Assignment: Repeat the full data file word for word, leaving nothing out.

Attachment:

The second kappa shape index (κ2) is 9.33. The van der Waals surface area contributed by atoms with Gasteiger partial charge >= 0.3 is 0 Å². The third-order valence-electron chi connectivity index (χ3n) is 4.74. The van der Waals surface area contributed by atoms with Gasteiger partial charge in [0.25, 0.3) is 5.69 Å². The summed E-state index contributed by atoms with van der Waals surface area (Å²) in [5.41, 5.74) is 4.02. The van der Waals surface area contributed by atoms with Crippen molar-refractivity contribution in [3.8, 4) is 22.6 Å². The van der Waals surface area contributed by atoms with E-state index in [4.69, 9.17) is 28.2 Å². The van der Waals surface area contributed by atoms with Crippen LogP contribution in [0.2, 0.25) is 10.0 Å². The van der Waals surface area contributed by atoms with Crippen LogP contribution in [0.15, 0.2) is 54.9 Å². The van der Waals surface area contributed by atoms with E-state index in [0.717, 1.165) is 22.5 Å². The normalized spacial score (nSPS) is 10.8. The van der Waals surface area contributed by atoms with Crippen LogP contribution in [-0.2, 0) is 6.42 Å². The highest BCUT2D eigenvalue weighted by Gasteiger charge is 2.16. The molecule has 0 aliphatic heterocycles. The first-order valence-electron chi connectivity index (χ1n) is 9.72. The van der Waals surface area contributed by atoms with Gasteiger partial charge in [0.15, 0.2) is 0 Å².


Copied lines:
The second kappa shape index (κ2) is 9.33. The van der Waals surface area contributed by atoms with Gasteiger partial charge >= 0.3 is 0 Å². The third-order valence-electron chi connectivity index (χ3n) is 4.74. The van der Waals surface area contributed by atoms with Gasteiger partial charge in [0.25, 0.3) is 5.69 Å². The summed E-state index contributed by atoms with van der Waals surface area (Å²) in [5.41, 5.74) is 4.02. The van der Waals surface area contributed by atoms with Crippen molar-refractivity contribution in [3.8, 4) is 22.6 Å². The van der Waals surface area contributed by atoms with E-state index in [4.69, 9.17) is 28.2 Å². The van der Waals surface area contributed by atoms with Crippen LogP contribution in [0.2, 0.25) is 10.0 Å². The van der Waals surface area contributed by atoms with Crippen LogP contribution in [0.15, 0.2) is 54.9 Å². The van der Waals surface area contributed by atoms with E-state index in [0.717, 1.165) is 22.5 Å². The normalized spacial score (nSPS) is 10.8. The van der Waals surface area contributed by atoms with Crippen LogP contribution in [-0.2, 0) is 6.42 Å². The highest BCUT2D eigenvalue weighted by Gasteiger charge is 2.16. The molecule has 0 aliphatic heterocycles. The first-order valence-electron chi connectivity index (χ1n) is 9.72. The van der Waals surface area contributed by atoms with Gasteiger partial charge in [0.15, 0.2) is 0 Å².